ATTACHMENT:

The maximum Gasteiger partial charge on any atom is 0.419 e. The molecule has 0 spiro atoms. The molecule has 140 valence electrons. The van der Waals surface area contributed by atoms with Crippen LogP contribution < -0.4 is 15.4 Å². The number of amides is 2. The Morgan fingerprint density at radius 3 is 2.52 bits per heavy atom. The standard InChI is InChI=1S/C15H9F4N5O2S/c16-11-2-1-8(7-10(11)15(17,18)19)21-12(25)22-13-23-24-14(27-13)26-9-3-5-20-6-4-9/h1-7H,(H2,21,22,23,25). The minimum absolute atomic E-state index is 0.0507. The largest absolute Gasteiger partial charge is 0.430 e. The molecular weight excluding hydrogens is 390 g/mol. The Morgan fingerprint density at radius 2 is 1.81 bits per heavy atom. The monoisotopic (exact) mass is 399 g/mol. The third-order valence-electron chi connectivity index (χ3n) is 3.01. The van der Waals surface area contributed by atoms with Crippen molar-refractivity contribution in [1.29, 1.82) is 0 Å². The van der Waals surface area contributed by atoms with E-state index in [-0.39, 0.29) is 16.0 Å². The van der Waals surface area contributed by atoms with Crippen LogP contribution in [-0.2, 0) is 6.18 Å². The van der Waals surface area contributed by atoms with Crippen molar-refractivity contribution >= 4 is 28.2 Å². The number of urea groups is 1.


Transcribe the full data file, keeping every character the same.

The maximum Gasteiger partial charge on any atom is 0.419 e. The molecule has 0 spiro atoms. The molecule has 140 valence electrons. The van der Waals surface area contributed by atoms with Crippen LogP contribution < -0.4 is 15.4 Å². The number of amides is 2. The Morgan fingerprint density at radius 3 is 2.52 bits per heavy atom. The standard InChI is InChI=1S/C15H9F4N5O2S/c16-11-2-1-8(7-10(11)15(17,18)19)21-12(25)22-13-23-24-14(27-13)26-9-3-5-20-6-4-9/h1-7H,(H2,21,22,23,25). The minimum absolute atomic E-state index is 0.0507. The largest absolute Gasteiger partial charge is 0.430 e. The molecular weight excluding hydrogens is 390 g/mol. The Morgan fingerprint density at radius 2 is 1.81 bits per heavy atom. The monoisotopic (exact) mass is 399 g/mol. The third-order valence-electron chi connectivity index (χ3n) is 3.01. The van der Waals surface area contributed by atoms with Crippen molar-refractivity contribution in [1.29, 1.82) is 0 Å². The van der Waals surface area contributed by atoms with E-state index in [-0.39, 0.29) is 16.0 Å². The van der Waals surface area contributed by atoms with Crippen LogP contribution in [-0.2, 0) is 6.18 Å². The van der Waals surface area contributed by atoms with Crippen molar-refractivity contribution >= 4 is 28.2 Å². The number of urea groups is 1.